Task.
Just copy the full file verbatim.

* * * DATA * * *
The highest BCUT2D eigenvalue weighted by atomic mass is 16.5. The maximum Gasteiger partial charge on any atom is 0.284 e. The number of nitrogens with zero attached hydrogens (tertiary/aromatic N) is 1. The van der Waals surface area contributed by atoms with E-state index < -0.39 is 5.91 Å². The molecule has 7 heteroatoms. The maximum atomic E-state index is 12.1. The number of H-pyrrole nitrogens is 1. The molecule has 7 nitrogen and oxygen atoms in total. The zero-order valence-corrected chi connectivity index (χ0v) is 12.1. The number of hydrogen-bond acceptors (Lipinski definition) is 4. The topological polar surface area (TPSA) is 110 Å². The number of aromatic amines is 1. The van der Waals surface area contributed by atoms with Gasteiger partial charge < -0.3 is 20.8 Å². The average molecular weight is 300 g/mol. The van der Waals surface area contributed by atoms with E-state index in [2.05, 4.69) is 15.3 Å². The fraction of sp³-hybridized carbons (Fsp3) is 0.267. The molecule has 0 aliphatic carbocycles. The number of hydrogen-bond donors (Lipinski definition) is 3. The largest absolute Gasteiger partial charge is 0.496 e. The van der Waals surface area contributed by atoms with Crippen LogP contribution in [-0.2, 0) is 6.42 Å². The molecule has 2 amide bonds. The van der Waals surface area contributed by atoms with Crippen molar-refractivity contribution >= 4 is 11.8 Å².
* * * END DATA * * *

The highest BCUT2D eigenvalue weighted by atomic mass is 16.5. The maximum Gasteiger partial charge on any atom is 0.284 e. The number of nitrogens with zero attached hydrogens (tertiary/aromatic N) is 1. The van der Waals surface area contributed by atoms with E-state index < -0.39 is 5.91 Å². The molecule has 7 heteroatoms. The maximum atomic E-state index is 12.1. The number of H-pyrrole nitrogens is 1. The molecule has 7 nitrogen and oxygen atoms in total. The zero-order valence-corrected chi connectivity index (χ0v) is 12.1. The number of hydrogen-bond acceptors (Lipinski definition) is 4. The topological polar surface area (TPSA) is 110 Å². The number of aromatic amines is 1. The van der Waals surface area contributed by atoms with Gasteiger partial charge < -0.3 is 20.8 Å². The average molecular weight is 300 g/mol. The van der Waals surface area contributed by atoms with E-state index in [2.05, 4.69) is 15.3 Å². The fraction of sp³-hybridized carbons (Fsp3) is 0.267. The molecule has 0 aliphatic carbocycles. The number of hydrogen-bond donors (Lipinski definition) is 3. The largest absolute Gasteiger partial charge is 0.496 e. The van der Waals surface area contributed by atoms with Crippen LogP contribution in [-0.2, 0) is 6.42 Å². The molecule has 2 amide bonds. The van der Waals surface area contributed by atoms with Crippen molar-refractivity contribution >= 4 is 11.8 Å².